Assets in emerging markets drawing investorsFranklin Templeton Investments said it favors assets denominated in some emerging-market currencies and company debt amid prospects for “inevitable” bond-yield gains in major developed economies.
Corporate bonds and notes denominated in the Polish zloty, Mexican peso and Korean won are higher-yielding alternatives to sovereign securities of the U.S., Japan, Germany and the U.K., according to John Beck, a co-director of global fixed income.
“There are a lot of opportunities for us to use medium-term views on some of the smaller currencies, lesser indebted countries and the corporate sector to cushion against what we see as an inevitable rise in risk-free government bond yields,” the London-based Beck, who helps manage $3.4 billion, said Wednesday.
Investors are selling U.S. Treasuries, driving yields up this year for the first time since 2009, as they anticipate a reduction in the Federal Reserve’s purchases of Treasuries and mortgage debt from a rate of $85 billion a month. The advance in yields has been replicated in Japan, where central bankers cited a recovery last month for the first time since 2011, and in the euro area, which European Central Bank President Mario Draghi said is showing signs of economic stabilization.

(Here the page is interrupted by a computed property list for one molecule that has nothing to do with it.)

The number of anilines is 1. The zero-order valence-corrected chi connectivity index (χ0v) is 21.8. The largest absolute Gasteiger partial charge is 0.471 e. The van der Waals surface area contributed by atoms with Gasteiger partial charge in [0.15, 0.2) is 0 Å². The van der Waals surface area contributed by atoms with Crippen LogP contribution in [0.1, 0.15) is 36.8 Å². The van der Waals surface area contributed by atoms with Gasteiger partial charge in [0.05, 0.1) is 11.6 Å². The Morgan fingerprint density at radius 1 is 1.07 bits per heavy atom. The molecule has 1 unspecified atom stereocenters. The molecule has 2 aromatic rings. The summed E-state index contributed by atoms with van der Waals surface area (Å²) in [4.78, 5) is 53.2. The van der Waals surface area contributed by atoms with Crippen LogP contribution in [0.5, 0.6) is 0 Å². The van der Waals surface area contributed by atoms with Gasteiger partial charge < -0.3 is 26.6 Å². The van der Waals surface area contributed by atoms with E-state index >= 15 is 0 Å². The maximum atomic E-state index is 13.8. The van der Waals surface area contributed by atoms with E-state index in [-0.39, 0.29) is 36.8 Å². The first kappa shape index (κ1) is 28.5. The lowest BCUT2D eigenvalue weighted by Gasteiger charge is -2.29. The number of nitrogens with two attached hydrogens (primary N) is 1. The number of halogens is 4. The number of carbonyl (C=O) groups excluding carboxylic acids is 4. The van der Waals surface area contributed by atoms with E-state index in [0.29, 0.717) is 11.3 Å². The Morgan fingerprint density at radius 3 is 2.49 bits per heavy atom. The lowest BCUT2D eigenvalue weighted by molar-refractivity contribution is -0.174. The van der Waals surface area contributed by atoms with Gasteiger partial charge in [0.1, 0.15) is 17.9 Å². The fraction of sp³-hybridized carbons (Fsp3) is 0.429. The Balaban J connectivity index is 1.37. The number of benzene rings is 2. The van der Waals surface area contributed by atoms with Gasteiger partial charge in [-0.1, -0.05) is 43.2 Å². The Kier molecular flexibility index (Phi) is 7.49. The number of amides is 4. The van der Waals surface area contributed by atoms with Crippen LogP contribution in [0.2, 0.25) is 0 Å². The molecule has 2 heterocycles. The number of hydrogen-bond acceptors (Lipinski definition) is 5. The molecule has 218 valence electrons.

The yield on Treasuries due in a decade has risen 95 basis points this year. Japanese government bond yields of similar maturity were at 0.82 percent after touching a one-year high of 1 percent in May.
Federal Reserve Chairman Ben S. Bernanke said in June the central bank might start scaling back its monthly bond purchases this year and end it entirely in mid-2014 if the U.S. economy achieves sustained improvement, driving a decline in higher-yielding assets globally.
Bernanke and his board left the pace of asset buying unchanged at a policy meeting this week. Economists surveyed last month by Bloomberg News say Fed officials will trim purchases from September.
“U.S. rates aren’t likely to rise significantly in the next 18 months or so,” Templeton’s Beck said. “We’ve had the opportunity to take a little bit more exposure to some currencies that saw a sharp shakeout after the Fed’s tapering comments, but we feel have reasonable value,” he said, without providing details on the adjustments to holdings.
The Polish zloty has risen 3.1 percent against the greenback this quarter, the best performer among 31 major currencies tracked by Bloomberg. The Korean won has advanced 1.6 percent, while the Mexican peso climbed 0.7 percent.
Polish government bonds have returned 1.2 percent since June 30, while Mexican sovereign debt added 0.2 percent, according Bank of America Merrill Lynch indexes. Korean government notes lost 0.2 percent, while global corporate securities rose 0.5 percent.